Negotiations van helps keep crisis gear under control |

Negotiations van helps keep crisis gear under control

by Kurt Hildebrand

When it was painted red, it was a sign that help was on the way. Now that the former East Fork Fire & Paramedic Districts ambulance is painted black and in service with the Douglas County Sheriff’s Office, it is still there to help, but hopefully before anyone needs an ambulance.

Sheriff Ron Pierini and members of the Douglas County Sheriff’s Advisory Council unveiled the county’s new crisis negotiations team vehicle on Nov. 5.

The crisis negotiations team is deployed whenever there is a chance that talking can bring an incident to a peaceful conclusion, whether it be a barricaded suspect or a hostage situation.

The vehicle is a means of transportation for the people who do the work.

“We bring them out whenever our deputies face a high-risk situation,” Pierini said. “Surrender through negotiations is always our objective. We don’t want any violence and don’t want anyone to get hurt.”

Deputy Patrick Ryan described the old team vehicle as the “Scooby Doo” van. Members of the team were as likely to arrive in their own or a regular sheriff’s vehicle as to drive the van to the scene.

One advantage is that the new van can be plugged into an outlet, so the equipment can stay charged.

Prior to obtaining the van, equipment that allows officers to communicate with suspects had to be stored in offices where it could be kept plugged in. In an emergency, time could be lost while gathering the equipment.

There are about a dozen members to the crisis negotiations team, Capt. Mike Biaggini said.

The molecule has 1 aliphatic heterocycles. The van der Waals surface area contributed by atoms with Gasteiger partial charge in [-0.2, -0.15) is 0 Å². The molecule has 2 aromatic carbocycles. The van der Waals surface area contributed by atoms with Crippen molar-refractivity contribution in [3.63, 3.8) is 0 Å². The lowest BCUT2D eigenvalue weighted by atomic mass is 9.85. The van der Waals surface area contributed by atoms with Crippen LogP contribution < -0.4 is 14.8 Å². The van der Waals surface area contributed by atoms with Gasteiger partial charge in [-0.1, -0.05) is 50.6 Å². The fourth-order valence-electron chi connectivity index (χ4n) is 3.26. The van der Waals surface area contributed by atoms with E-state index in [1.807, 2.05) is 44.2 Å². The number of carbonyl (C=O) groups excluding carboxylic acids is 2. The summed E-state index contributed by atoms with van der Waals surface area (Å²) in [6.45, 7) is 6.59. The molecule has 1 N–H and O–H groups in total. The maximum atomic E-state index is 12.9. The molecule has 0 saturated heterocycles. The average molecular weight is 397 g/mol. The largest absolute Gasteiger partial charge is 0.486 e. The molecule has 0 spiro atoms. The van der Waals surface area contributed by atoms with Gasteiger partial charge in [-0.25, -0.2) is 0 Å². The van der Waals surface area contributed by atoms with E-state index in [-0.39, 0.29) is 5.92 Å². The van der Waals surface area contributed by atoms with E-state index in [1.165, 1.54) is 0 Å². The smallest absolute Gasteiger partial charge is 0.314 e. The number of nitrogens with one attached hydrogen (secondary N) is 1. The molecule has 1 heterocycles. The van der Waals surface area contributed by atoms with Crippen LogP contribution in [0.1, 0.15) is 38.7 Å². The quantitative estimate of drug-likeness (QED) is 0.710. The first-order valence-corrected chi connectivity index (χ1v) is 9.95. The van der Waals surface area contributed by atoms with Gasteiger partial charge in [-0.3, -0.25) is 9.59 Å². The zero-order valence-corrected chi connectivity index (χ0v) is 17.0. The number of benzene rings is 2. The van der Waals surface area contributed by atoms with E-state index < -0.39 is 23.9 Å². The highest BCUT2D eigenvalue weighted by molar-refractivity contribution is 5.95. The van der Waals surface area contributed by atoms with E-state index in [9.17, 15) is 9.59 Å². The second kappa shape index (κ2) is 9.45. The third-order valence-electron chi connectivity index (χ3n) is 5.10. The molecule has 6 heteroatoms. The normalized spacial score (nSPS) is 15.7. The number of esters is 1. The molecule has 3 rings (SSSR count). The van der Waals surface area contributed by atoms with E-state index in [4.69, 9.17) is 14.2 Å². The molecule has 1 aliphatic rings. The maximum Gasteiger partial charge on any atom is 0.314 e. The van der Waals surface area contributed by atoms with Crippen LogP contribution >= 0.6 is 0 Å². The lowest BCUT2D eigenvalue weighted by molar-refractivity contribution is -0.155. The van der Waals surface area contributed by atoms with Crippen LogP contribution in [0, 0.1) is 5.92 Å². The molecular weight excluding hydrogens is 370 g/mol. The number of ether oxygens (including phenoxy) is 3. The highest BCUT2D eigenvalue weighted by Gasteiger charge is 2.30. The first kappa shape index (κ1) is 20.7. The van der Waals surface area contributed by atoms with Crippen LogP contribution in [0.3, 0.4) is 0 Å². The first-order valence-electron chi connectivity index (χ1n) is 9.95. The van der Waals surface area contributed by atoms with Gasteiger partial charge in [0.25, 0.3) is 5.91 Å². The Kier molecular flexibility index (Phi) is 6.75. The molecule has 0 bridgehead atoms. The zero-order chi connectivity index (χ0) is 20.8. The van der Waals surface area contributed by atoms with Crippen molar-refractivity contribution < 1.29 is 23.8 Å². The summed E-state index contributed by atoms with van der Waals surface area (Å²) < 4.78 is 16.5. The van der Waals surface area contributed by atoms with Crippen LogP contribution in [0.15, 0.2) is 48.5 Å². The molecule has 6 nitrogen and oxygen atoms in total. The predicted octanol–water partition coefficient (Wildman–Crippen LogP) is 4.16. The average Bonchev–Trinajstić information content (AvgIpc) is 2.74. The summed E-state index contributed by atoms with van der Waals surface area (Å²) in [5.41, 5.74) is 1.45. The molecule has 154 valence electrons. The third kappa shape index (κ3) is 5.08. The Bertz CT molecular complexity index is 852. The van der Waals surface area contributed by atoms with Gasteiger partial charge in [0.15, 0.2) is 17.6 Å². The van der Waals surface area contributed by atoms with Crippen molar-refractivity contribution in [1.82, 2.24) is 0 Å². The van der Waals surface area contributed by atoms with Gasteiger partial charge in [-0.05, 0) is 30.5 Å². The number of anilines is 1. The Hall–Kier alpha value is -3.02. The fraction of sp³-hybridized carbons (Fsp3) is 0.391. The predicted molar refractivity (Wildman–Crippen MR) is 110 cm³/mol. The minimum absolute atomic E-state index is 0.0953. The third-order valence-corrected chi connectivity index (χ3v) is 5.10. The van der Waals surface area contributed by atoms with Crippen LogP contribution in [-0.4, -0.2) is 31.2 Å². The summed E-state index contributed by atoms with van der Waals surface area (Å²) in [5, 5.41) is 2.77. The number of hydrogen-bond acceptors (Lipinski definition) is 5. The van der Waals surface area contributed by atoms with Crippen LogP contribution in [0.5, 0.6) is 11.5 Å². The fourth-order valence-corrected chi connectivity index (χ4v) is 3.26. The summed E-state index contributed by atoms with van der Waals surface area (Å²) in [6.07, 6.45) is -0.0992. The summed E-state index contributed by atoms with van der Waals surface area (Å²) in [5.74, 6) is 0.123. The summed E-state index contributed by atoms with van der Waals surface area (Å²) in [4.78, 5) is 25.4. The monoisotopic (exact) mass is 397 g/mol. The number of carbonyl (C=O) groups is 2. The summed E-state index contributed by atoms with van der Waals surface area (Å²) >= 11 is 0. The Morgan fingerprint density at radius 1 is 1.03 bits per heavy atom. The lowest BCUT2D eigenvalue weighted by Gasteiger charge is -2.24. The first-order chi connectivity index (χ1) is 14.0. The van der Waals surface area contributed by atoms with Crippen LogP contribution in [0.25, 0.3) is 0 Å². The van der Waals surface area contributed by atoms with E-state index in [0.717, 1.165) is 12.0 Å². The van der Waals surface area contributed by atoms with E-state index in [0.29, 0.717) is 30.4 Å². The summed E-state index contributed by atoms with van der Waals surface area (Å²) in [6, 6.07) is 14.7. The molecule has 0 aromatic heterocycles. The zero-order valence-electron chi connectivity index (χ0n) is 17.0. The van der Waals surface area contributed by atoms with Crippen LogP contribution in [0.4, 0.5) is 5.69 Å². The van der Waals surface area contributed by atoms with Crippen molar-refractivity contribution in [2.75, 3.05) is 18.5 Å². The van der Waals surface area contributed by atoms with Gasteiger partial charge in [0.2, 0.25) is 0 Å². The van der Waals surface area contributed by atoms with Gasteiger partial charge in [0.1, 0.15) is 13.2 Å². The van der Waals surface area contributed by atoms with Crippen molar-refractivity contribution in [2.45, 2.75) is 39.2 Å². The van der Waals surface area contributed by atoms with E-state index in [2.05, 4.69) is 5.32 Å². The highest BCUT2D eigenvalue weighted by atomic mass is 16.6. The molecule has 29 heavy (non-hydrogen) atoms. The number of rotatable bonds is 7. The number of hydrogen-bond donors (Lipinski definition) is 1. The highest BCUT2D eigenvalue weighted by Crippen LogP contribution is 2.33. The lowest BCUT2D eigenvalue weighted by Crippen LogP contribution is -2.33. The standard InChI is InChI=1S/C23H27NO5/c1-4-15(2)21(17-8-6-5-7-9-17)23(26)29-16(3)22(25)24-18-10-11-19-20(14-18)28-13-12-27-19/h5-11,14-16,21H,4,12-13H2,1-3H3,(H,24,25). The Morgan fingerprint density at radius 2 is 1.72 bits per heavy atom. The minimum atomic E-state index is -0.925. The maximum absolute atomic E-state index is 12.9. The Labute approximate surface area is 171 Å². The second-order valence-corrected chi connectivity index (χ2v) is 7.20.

Among the tools available to them are throw phones that allow negotiators to toss a telephone into a building where there’s someone they want to talk to; a wireless bullhorn; a console and headphones that allow a coach and others to listen in on a negotiator’s conversation.

“They can set it up and listen to the negotiations going on,” Biaggini said.

Pierini said the advisory council makes it possible for the Sheriff’s Office to purchase equipment that they would never be able to afford through the regular county budget process.

“We could never dream about purchasing those things,” he said. “They really make a difference.”

Advisory council member Bill Henderson said the credit goes to those people in the community contacted by the council who come up with the donations.

“This is one out of 100 of the things the Sheriff’s Office needs,” Henderson said. “There are way more needs than we have been able to fill. The list goes on and on.

The advisory council is a non-profit organization that raises funds for extraordinary expenses of the Douglas County Sheriff’s Department. The council is currently soliciting donations to help fund the purchase of mobile computer terminal units for 35 patrol vehicles including all patrol, investigations, command and incident support units. The terminals will allow the officers to tie directly to the county’s new public safety software operating system.

Contributions are tax deductible and can be made payable to the Douglas County Sheriff’s Advisory Council and mailed to P.O. Box 1002, Minden, NV 89423. For more information, contact Chairman Carl Malkmus at (775) 782-4931.